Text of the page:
Other areas are similarly impacted. Corporate accounting is third this year, moving up from sixth. Budgeting and planning, on the other hand, went from third last year to seventh, and internal auditing dropped from fourth to ninth. Remove the U.S. respondents from this year’s results, however, and all those areas rank very similarly to where they were last year. So while business has increasingly become more global, culture and region can still affect how much employers are willing to pay for the type of accounting and job responsibilities.
The survey also asks respondents about factors beyond salary and compensation to get a fuller picture of job satisfaction. This includes questions about raises, hours worked, work/life balance, and the desire to change jobs.
The good news is that more than two-thirds of respondents indicate that they have had a pay increase within the past year. In fact, very few haven’t received a raise within the past two years.
The prospects for future raises also appear bright. More than three-quarters of the survey respondents believe that they are likely to receive a raise in the coming year. This is especially true for respondents in the Americas.
Of those respondents who received raises, the median raise was 8%. Regionally, raises in the Middle East/Africa tend to be larger than raises in the Americas and Europe, but they happen less frequently. On the other hand, raises in Asia (largely reflecting China) tend to be as frequent as and larger than elsewhere, reflecting the relatively tight job market there.
Hours WorkedSurvey respondents worked an average of 46 hours per week, which is slightly higher than reported last year (45.1). Germany replaced Switzerland this year as the country with the most hours worked per week, averaging 49.6 hours. Next are the U.S. (47.6 hours) and India (47.3 hours). Respondents in Bahrain reported working the fewest hours per week (41.8). In none of the countries of the major responders (those appearing in Figure 1) did respondents average fewer than 40 hours of work per week.
When asked to choose between two different career advancement paths, 35% of respondents would prefer a flexible job with slower career advancement, while 33% want a job with a more rigid schedule but faster advancement. The remaining respondents are happy where they are.
This result is influenced by the overwhelming inclination for work flexibility over career advancement in the Americas. Other than in the Americas, more respondents around the world appear to be looking for career advancement opportunities at the sacrifice of flexibility.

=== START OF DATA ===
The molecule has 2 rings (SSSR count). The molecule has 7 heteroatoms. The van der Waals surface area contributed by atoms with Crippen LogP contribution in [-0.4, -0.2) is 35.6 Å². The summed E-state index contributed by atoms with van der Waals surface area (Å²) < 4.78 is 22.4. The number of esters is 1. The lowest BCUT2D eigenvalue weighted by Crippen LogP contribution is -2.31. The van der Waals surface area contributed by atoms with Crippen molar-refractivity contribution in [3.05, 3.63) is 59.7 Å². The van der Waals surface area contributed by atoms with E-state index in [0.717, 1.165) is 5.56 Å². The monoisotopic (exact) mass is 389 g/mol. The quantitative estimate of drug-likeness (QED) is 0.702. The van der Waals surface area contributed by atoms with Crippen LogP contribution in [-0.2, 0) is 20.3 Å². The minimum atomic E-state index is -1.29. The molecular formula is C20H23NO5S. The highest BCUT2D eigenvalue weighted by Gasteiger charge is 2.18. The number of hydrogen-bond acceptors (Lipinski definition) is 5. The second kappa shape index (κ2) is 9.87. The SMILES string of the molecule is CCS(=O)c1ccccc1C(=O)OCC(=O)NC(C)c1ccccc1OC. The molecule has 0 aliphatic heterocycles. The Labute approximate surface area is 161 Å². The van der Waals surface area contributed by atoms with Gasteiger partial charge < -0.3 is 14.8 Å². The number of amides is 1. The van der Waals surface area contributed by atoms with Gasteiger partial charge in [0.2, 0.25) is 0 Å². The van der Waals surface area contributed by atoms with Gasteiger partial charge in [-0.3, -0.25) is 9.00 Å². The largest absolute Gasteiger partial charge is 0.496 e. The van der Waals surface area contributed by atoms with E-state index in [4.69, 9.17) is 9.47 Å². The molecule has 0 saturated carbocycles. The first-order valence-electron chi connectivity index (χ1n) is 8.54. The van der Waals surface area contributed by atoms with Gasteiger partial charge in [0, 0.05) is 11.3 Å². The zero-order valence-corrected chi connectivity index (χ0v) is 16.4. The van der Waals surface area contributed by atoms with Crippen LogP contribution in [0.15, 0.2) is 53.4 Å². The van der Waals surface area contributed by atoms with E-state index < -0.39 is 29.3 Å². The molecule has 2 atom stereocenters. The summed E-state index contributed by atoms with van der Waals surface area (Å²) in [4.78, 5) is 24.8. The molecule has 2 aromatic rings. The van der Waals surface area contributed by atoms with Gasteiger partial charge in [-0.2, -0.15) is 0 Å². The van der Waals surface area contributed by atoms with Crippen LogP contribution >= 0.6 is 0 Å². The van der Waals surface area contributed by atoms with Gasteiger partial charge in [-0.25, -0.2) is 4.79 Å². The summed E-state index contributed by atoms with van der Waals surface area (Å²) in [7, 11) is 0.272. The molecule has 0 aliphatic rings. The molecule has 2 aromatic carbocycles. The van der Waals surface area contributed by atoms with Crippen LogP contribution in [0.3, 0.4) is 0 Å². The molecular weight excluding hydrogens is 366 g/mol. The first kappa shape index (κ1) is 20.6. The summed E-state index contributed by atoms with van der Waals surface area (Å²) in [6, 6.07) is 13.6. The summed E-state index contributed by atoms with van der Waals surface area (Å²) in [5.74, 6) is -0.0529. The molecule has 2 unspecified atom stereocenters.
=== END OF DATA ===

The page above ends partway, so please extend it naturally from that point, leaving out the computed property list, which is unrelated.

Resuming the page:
In almost all regions, the preference for a flexible work environment peaks in the 40-49 age range. This makes sense: In this age range, more people are likely to be satisfied with their career progression and are looking to improve the quality of their home life. Younger respondents have a greater preference for faster career advancement.
Thirty-eight percent of respondents are looking to change jobs within the coming year. The percentage of respondents looking to change jobs is highest in the Middle East/Africa, where more than half are looking for an employment change. This isn’t surprising given the extremely low levels of compensation in some of these countries and the relative instability of the region.
In each region, the highest desire to change jobs occurs in the younger age brackets (19-29 and 30-39). Again, this would seem to make sense since those earlier in their career will likely have the most flexible lifestyle to accommodate a job change.
Last year’s U.S. salary survey reported a decline in average IMA member salary, which reflected the economic challenges in the U.S. and many other parts of the world at that time. This year’s study suggests that the situation is starting to improve. Approximately 70% of survey respondents received a raise last year, and the median increase was 8%. We will see next year if this positive trend continues.
More information and analysis, including additional tables and figures, can be found in the full IMA Salary Survey report available at www.imanet.org/salary_survey. In the next few months, country-specific reports, including the U.S., China, and more, also will be available online.
As a final note, we sincerely appreciate members’ willingness to share their time and data with us. For that, we are truly grateful. Your continued support is essential as we strive to increase the value and relevance of the Salary Survey for IMA members.